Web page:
Editor’s Note: Civil Beat is examining why life in the islands is so expensive in an ongoing series, Living Hawaii. Over the next year we will look at what’s behind high prices here and discuss ways to bring them down.

No need to cry over spilled milk. In Hawaii, just pouring the stuff can make us wince. Milk is expensive here.

We all know the cost of life in Hawaii can be exorbitant but it’s not always clear how and why local prices shake out the way they do. When it comes to groceries, you’ll almost always pay more — and often far more — on Oahu than you will in Manhattan, another pricey island where the cost of living is about twice the national average, according to the Council for Community and Economic Research.

But there are staples that cost nearly twice as much in Hawaii as they do in New York City. Take a gallon of regular non-organic milk. It costs $3.29 for the generic brand at Whole Foods in New York City, but you shell out $6.29 for a gallon of Meadow Gold at Foodland on Oahu.

Step up a level, to the gallon of organic milk at Whole Foods in Hawaii, and it can cost as much as a bottle of wine.

What gives?

Many things, it turns out. Three decades ago, Hawaii had dozens of milk dairies. Today much of Hawaii’s milk comes from the mainland — just two milk-producing dairies remain in the state, both on the Big Island.

“But we don’t have a feed mill here, and cows don’t just eat grass,” said Jeri Kahana, a quality assurance specialist at the Hawaii Agriculture Department. “So you have to import feed as well. The cost of doing business in Hawaii? Everything we touch is linked to transportation.”

Most of the milk you’ll find in Hawaii stores comes from California, where it’s purchased by a processor that ships it to Hawaii. The California Milk Control Program sets the price that processors pay. But fuel prices that remain near their peak and tanker rental costs drive up the price that consumers ultimately pay. Federal requirements related to interstate shipments — such as that milk must be pasteurized before it’s packaged — add more to the cost, too.

So, would an increase in local production drive down the cost of milk?

It might. But, locally produced milk often sells for close to $9 per gallon (although it is sometimes “on sale” for a little more than $7).

As Kahana points out, even Hawaii dairy farmers rely on mainland feed, which pushes prices up. Local milk is also subject to state pricing requirements that are meant to ensure farmers can stay in business.

“So ultimately, yes, we would like to lower the cost of milk, but at the same time … if we’re talking local, we need to make sure the producers make money to stay in business,” Kahana said.

Similar to the California milk board, the state of Hawaii sets a price for milk in order to ensure that farmers can earn enough money to survive. To do that, the state uses an administrative-rules process to determine the amount of money that milk processors like Meadow Gold must pay farmers. The last time the price went up was a decade ago. Hawaii producers have gotten $35.53 per 100 pounds of milk since 2003. Local farmers went more than a decade without a rate increase prior to hikes in 2001 and 2003, and it was during that period of time that Hawaii saw the demise of so many of its milk dairies, Kahana said.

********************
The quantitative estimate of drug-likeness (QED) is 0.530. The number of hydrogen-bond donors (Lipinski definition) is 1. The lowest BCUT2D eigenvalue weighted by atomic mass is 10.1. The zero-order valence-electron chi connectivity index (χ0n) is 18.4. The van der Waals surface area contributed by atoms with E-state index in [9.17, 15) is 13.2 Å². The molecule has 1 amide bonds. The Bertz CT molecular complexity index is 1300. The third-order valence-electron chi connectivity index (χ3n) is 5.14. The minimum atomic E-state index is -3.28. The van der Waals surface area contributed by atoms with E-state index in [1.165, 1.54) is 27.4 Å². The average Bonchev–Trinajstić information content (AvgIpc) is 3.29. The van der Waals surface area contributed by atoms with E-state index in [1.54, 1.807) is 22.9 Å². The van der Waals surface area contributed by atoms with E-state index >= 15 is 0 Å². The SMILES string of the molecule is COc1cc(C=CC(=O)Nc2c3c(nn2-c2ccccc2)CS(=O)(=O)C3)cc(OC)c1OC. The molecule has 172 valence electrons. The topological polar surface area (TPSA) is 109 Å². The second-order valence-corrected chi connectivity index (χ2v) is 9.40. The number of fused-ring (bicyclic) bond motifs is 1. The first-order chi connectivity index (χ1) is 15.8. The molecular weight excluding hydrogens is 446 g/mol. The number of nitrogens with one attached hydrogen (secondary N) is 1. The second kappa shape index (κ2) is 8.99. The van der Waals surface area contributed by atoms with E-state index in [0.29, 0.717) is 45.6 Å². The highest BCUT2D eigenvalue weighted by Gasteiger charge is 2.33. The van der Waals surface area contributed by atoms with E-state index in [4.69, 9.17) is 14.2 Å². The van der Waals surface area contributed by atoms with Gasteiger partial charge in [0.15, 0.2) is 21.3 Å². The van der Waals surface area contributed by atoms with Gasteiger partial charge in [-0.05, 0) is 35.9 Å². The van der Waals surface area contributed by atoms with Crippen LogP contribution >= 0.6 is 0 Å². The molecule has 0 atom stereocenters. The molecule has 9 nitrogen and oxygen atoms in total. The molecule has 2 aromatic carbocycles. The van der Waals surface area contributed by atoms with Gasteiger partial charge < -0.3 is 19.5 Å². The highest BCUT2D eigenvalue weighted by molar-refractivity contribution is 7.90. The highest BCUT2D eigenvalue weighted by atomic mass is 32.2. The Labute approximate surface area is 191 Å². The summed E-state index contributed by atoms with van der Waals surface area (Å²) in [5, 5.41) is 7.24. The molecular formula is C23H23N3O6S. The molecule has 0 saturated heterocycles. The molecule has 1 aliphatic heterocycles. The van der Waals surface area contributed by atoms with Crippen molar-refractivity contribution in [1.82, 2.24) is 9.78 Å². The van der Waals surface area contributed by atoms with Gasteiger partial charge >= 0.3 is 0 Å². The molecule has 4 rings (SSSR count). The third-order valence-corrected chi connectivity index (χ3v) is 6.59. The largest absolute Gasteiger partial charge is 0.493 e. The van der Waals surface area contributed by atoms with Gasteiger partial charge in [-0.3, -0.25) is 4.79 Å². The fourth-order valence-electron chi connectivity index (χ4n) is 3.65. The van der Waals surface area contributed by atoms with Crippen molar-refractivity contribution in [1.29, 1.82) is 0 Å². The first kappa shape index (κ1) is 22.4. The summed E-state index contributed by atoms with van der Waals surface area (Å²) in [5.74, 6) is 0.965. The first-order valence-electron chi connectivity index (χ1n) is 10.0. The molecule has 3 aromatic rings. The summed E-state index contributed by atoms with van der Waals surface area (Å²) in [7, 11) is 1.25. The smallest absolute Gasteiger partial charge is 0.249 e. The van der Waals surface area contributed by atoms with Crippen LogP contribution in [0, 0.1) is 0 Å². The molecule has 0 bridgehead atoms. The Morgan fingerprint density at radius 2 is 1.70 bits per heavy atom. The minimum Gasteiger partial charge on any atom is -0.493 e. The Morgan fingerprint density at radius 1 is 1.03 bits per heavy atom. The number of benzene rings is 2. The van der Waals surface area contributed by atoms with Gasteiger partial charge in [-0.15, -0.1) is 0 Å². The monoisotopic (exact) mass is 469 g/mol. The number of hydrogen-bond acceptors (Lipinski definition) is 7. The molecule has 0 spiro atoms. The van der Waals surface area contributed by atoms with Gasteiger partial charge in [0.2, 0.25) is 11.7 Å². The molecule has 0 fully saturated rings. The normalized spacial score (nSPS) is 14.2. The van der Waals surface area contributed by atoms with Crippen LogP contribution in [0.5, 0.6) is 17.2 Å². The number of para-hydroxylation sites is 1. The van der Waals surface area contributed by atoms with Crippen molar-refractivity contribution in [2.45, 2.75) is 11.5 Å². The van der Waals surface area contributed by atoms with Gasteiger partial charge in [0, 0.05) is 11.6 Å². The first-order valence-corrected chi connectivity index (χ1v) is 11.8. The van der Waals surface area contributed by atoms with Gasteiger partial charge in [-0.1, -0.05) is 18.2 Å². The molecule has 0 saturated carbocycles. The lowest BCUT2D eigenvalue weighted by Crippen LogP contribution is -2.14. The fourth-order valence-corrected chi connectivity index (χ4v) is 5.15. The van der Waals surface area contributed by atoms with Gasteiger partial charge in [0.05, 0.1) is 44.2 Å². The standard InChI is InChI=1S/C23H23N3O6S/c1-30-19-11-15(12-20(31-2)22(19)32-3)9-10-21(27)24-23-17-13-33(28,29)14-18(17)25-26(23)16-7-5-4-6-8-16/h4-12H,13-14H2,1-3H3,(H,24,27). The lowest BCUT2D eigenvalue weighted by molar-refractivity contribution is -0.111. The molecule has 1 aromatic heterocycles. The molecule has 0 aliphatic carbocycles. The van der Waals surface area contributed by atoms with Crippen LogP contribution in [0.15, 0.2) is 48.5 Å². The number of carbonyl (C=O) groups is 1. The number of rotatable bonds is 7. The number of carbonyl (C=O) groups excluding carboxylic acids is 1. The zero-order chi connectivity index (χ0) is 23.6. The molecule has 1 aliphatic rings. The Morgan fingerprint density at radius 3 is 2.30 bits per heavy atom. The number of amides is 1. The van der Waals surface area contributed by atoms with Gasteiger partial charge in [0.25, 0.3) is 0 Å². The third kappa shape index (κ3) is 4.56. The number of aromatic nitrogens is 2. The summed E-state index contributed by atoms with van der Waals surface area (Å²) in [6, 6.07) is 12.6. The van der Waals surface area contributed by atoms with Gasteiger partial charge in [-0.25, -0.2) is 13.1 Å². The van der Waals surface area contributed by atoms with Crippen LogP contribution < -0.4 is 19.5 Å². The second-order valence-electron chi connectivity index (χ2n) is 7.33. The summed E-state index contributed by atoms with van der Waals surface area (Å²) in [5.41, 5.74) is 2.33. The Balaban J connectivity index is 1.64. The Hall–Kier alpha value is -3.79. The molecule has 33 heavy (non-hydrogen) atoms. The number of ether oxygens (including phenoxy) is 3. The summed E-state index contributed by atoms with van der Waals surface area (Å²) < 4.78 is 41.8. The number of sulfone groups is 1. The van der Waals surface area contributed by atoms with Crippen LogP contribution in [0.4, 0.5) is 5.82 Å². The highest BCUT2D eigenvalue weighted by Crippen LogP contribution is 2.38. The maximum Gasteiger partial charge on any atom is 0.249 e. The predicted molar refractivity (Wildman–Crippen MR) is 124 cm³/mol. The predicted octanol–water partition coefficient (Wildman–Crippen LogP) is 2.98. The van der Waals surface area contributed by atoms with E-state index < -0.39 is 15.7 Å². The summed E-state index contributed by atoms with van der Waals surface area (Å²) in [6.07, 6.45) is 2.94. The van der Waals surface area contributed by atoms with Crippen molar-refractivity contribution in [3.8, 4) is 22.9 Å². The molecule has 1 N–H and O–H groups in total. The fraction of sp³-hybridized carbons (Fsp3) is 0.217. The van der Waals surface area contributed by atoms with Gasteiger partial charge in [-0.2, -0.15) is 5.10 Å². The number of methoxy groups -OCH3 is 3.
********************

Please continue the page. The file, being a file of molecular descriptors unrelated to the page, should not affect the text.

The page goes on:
“It became more and more obvious that there was this diverging price between Hawaii and the mainland,” said Andrew Novakovic, a professor of agricultural economics at Cornell University. “And California is more than happy to sell milk to Hawaii. It just became more economically sensible to rely on California milk supplies.”

Some 90 percent of milk produced in the United States is price-regulated, Novakovic says. But the rate of $35.53 per 100 pounds of milk in Hawaii represents about double the national average. Farmers in California were earning $17.20 per 100 pounds of milk as of May, according to the Modesto Bee. The higher pricing system in Hawaii gets passed onto consumers because milk processors — Meadow Gold, in this case — are required to pay farmers a set amount.

“When it comes right down to it, the issue isn’t the transportation cost,” Novakovic said. “The issue is the pricing structure.”

And though Novakovic says it makes more economic sense for Hawaii to purchase the bulk of its milk from the mainland, there is still a special incentive for the state to maintain at least some local supply of milk.

“Historically, we think of milk as a highly nutritious product that we feed to children,” Novakovic said. “And we do exceptional things to make sure our children have access to this highly nutritious product.”

Novakovic also points out that it would make the most sense to compare Hawaii milk prices with California’s, since California milk is sold in both states. A quick call to a San Francisco Safeway confirms milk costs $4.39 there. At Jon’s International Marketplace in Los Angeles, you can pick up a gallon for $3.59.

If that doesn’t make you want to cry, this might: Milk is unregulated in Idaho, and that means residents there can get a gallon for $2.59.

Just keep reminding yourself that they have to drive 500 miles to get to the beach.

Do you have a compelling story about the human impact of the cost of living, whether about you or someone you know? If you want to write it up, or tell it to me, please drop me a note at epape@civilbeat.com.

And join Civil Beat’s Facebook group on the cost of living in Hawaii to continue the conversation and discuss practical and political solutions.

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